Chris Johns grew up following in the footsteps of Lewis and Clark.
His father — a geography teacher and principal — was a huge fan of the famous explorers. He would load his Rogue River Valley, Oregon, family into the car and they’d head east to explore their historic route.
It was Johns’ first look at western Montana. It left an impression.
“Missoula is very similar geographically to the Rogue River Valley where I grew up,” Johns said. “I have a strong affinity for western Montana.”
Turns out that it was strong enough to bring him back to Missoula after a storied career as editor-in-chief with National Geographic that offered opportunities to explore this country and others, including long stints in Africa.
On Wednesday, May 15, Johns will offer a presentation titled “Cheetahs in the Bitterroot: A Photographic Journey of 34 years at National Geographic,” at the Hamilton Performing Arts Center at Hamilton High School starting at 7 p.m.
The presentation is sponsored by the Bitterroot Valley Chamber of Commerce.
Johns’ career in photojournalism officially began in 1975 when he joined the Topeka (Kansas) Capital-Journal as a staff photographer. Four years later, he was named National Newspaper Photographer of the Year.
But photojournalism wasn’t his first choice when he first began college at Oregon State. His goal initially was to become a large animal veterinarian. But then he signed up for a journalism class in hopes of getting an easy “A” to keep his grade point average high.
A “fantastic” journalism professor named Ron Lovell changed his path. A childhood friend, Dennis Dimick, joined him in his studies of photography and journalism. Both eventually spent decades working at National Geographic.
“When I was editor and chief, Dennis was the environmental editor,” he said. “He did a fantastic job.”
Johns' first break with National Geographic occurred while he was working in Topeka. He met some people affiliated with the magazine and proposed a story about the life of an interagency hotshot firefighting crew called the Rogue River Roughriders.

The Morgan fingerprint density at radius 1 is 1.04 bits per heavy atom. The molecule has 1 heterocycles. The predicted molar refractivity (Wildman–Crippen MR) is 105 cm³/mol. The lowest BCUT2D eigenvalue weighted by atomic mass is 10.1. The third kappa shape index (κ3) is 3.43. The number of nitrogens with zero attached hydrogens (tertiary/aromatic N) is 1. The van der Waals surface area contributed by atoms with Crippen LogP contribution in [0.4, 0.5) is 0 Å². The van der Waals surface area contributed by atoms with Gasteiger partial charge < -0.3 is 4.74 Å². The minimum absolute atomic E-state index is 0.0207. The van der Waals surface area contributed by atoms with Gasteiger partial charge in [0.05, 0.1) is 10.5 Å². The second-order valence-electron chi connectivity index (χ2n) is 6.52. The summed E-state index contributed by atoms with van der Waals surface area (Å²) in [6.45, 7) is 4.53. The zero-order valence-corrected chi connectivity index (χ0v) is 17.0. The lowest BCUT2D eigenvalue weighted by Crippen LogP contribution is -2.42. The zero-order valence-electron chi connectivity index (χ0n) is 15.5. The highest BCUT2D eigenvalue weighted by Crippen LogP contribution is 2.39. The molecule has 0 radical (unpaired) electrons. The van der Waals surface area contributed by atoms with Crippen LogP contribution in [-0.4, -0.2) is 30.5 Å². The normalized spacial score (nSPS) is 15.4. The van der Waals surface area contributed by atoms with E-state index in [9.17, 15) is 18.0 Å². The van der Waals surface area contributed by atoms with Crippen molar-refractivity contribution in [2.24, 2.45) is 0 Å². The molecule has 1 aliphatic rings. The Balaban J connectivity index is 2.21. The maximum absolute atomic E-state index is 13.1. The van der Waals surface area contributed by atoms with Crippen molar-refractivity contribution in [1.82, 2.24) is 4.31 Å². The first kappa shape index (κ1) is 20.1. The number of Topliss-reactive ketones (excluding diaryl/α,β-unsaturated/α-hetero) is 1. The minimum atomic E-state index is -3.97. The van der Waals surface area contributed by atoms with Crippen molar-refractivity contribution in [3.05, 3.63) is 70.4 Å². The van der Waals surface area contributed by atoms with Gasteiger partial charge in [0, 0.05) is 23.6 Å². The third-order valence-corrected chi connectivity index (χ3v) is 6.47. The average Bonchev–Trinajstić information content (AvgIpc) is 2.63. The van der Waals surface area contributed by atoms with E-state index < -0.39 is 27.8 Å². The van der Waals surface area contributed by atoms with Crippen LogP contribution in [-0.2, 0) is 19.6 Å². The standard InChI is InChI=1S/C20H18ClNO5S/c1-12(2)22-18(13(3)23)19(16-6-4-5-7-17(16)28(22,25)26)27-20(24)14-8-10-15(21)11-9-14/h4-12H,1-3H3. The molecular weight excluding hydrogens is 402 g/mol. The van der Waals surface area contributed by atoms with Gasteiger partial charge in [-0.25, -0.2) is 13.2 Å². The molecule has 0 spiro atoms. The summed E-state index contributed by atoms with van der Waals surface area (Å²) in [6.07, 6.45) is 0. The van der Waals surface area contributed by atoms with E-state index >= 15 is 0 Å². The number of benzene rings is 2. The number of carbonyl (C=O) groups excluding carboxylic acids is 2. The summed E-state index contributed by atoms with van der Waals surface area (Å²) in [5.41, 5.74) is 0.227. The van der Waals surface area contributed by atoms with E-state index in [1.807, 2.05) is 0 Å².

For a four-month season, he became the 21st member of the crew that traveled all over the West, including time in Missoula, where his relationship with western Montana grew.
On Wednesday, Johns will share photographs taken during his 34 years at National Geographic in the context of the importance of developing a relationship with the place you choose to live.
“Place is so important to all of us,” he said. “In many cases, we fall in love the landscape and the people who live there. Those thriving relationships can help you find your calling and help you decide what you want to do with your life.”
His presentation will be a “visual history of my life from growing up Oregon to my experiences throughout the world, particularly in Africa,” Johns said. “I’ll wind it up by talking about why I feel so strongly about this place and why I’ve decided to spend the rest of my life here in western Montana.”
Johns and his wife, Elizabeth, live in Missoula.
He will serve as the University of Montana School of Journalism’s Pollner Professor in the spring semester 2020, teaching a course on conservation journalism. Johns continues to work with National Geographic as a contract journalist focused on conservation issues in the West.
Bitterroot Valley Chamber of Commerce President Susan Wetzsteon said Johns’ presentation will complete the first year of a lecture series presented by the Chamber’s Leadership Bitterroot group that began with a talk by UM President Seth Bodnar.
“We wanted to do something a little different this year with the leadership program,” Wetzsteon said. “We decided to search out people who could talk about what is a good leader and what makes a good leader in our community.”
Wetzsteon said she’s excited that Johns accepted their invitation to come to Hamilton to speak.
“He’s been a photojournalist for more than 34 years with National Geographic,” she said. “We have all grown up reading National Geographic and enjoying the incredible photography. I think it’s one of those once-in-a-lifetime kinds of things to have this opportunity here in Hamilton. I hope that a lot of people take advantage of it.”
The program is free and open to the public.